F. Scott Fitzgerald Quote of the Day

Because, damn it, self will never ever ever ever get to the end of The Beautiful and the Damned.

Never ever ever ever.

She might as well mine it for “fodder.”

Fortunately, the further along self gets, the more fodder she encounters.

In Book Two, Chapter 1, in a section called “Heyday,” there occurs a discussion between the hero and the heroine (Anthony and Gloria) of the merits and de-merits of the City of New York.  The conversation takes place sometime after their engagement has been publicly announced.  During an evening walk, Gloria observes:

“I’ll bet policemen think people are fools,” said Gloria thoughtfully, as she watched a large but cowardly lady being helped across the street.  “He always sees them frightened and inefficient and old —  they are,” she added.  And then:  “We’d better get off.  I told mother I’d have an early supper and go to bed.  She says I look tired, damn it.”

Nothing has changed.  This novel was published in 1922, almost a hundred years ago.

Today was a beautiful day in southern Scotland, dear blog readers.  The weather forecast for the next two days is rain.  And then more rain.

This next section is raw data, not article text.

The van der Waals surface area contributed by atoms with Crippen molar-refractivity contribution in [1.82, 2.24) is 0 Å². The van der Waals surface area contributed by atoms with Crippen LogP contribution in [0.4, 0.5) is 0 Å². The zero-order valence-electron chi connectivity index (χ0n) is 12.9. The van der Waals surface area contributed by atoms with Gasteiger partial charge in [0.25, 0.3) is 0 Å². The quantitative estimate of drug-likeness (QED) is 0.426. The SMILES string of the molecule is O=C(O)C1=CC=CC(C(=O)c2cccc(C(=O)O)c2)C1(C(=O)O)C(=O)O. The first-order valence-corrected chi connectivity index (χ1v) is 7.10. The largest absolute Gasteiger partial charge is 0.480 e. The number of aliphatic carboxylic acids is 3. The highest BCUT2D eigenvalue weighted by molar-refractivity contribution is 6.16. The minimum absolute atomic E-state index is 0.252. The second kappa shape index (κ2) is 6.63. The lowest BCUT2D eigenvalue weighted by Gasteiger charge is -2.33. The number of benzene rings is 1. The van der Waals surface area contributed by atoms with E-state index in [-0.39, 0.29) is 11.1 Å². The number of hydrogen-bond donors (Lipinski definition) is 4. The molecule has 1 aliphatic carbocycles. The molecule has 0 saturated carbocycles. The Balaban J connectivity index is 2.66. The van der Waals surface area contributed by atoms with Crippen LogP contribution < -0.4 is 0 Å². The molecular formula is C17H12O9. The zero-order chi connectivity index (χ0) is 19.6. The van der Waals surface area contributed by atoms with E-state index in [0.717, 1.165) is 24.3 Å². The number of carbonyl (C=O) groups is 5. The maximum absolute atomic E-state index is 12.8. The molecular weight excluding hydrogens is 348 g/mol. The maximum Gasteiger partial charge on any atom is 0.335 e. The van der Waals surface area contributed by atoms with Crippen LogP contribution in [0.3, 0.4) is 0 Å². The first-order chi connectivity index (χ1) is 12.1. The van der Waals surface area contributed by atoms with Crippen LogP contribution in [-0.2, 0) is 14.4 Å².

Stay tuned.

Thursday: More Reading

from Theodore Roethke (via Christian McEwen’s World Enough & Time:  On Creativity and Slowing Down):

Art is the means we have of undoing the damage of haste.  It’s what everything else isn’t.

*     *     *

The opening from Allison Amend’s short story “Good Shabbos,” in StoryQuarterly 35 (1999)

Fifty years later, in a town in France —  the seat of the French resistance — a woman is invited to dinner.  She can’t decide what to wear or bring.  Her confusion is understandable; in French, carry and bring are the same verb.  Pants and wine?  A skirt and flowers?

The family lives in the old part of town, the Jewish part, where the cobblestone streets still make walking an unbalanced, unnatural action, and the woman bobs and weaves, lifting her skirt and clutching her flowers.  The stones are shiny with the omnipresent winter rain but her umbrella catches the drops.  In English, the word umbrella comes from the Latin for shade, but the French use it to ward off the rain:  parapluie; for rain.

Stay tuned, dear blog readers.  Stay tuned.

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